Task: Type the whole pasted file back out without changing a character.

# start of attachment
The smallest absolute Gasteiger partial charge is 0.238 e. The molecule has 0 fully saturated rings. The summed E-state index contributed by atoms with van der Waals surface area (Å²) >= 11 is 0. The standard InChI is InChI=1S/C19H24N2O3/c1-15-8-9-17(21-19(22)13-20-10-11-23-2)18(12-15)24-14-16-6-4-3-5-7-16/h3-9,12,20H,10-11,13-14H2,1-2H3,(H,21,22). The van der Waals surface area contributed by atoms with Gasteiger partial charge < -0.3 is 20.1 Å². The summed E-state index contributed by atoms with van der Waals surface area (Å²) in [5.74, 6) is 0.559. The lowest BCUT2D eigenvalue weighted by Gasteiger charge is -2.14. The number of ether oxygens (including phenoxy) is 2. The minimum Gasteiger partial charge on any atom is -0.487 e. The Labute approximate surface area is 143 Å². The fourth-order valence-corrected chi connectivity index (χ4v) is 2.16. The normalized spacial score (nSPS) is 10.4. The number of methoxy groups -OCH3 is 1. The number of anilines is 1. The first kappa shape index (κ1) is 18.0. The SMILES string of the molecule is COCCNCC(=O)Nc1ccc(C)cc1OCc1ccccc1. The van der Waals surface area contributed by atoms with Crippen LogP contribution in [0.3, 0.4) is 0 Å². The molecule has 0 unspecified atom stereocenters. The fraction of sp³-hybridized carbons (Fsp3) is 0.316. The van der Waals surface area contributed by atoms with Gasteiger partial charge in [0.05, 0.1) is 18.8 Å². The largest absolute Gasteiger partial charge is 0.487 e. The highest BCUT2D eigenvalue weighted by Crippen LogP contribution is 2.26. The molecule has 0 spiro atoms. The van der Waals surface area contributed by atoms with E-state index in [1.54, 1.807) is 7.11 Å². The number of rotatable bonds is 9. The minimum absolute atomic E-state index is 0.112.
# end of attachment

The smallest absolute Gasteiger partial charge is 0.238 e. The molecule has 0 fully saturated rings. The summed E-state index contributed by atoms with van der Waals surface area (Å²) >= 11 is 0. The standard InChI is InChI=1S/C19H24N2O3/c1-15-8-9-17(21-19(22)13-20-10-11-23-2)18(12-15)24-14-16-6-4-3-5-7-16/h3-9,12,20H,10-11,13-14H2,1-2H3,(H,21,22). The van der Waals surface area contributed by atoms with Gasteiger partial charge < -0.3 is 20.1 Å². The summed E-state index contributed by atoms with van der Waals surface area (Å²) in [5.74, 6) is 0.559. The lowest BCUT2D eigenvalue weighted by Gasteiger charge is -2.14. The number of ether oxygens (including phenoxy) is 2. The minimum Gasteiger partial charge on any atom is -0.487 e. The Labute approximate surface area is 143 Å². The fourth-order valence-corrected chi connectivity index (χ4v) is 2.16. The normalized spacial score (nSPS) is 10.4. The number of methoxy groups -OCH3 is 1. The number of anilines is 1. The first kappa shape index (κ1) is 18.0. The SMILES string of the molecule is COCCNCC(=O)Nc1ccc(C)cc1OCc1ccccc1. The van der Waals surface area contributed by atoms with Crippen LogP contribution in [0.3, 0.4) is 0 Å². The molecule has 0 unspecified atom stereocenters. The fraction of sp³-hybridized carbons (Fsp3) is 0.316. The van der Waals surface area contributed by atoms with Gasteiger partial charge in [0.05, 0.1) is 18.8 Å². The largest absolute Gasteiger partial charge is 0.487 e. The highest BCUT2D eigenvalue weighted by Crippen LogP contribution is 2.26. The molecule has 0 spiro atoms. The van der Waals surface area contributed by atoms with E-state index in [1.54, 1.807) is 7.11 Å². The number of rotatable bonds is 9. The minimum absolute atomic E-state index is 0.112.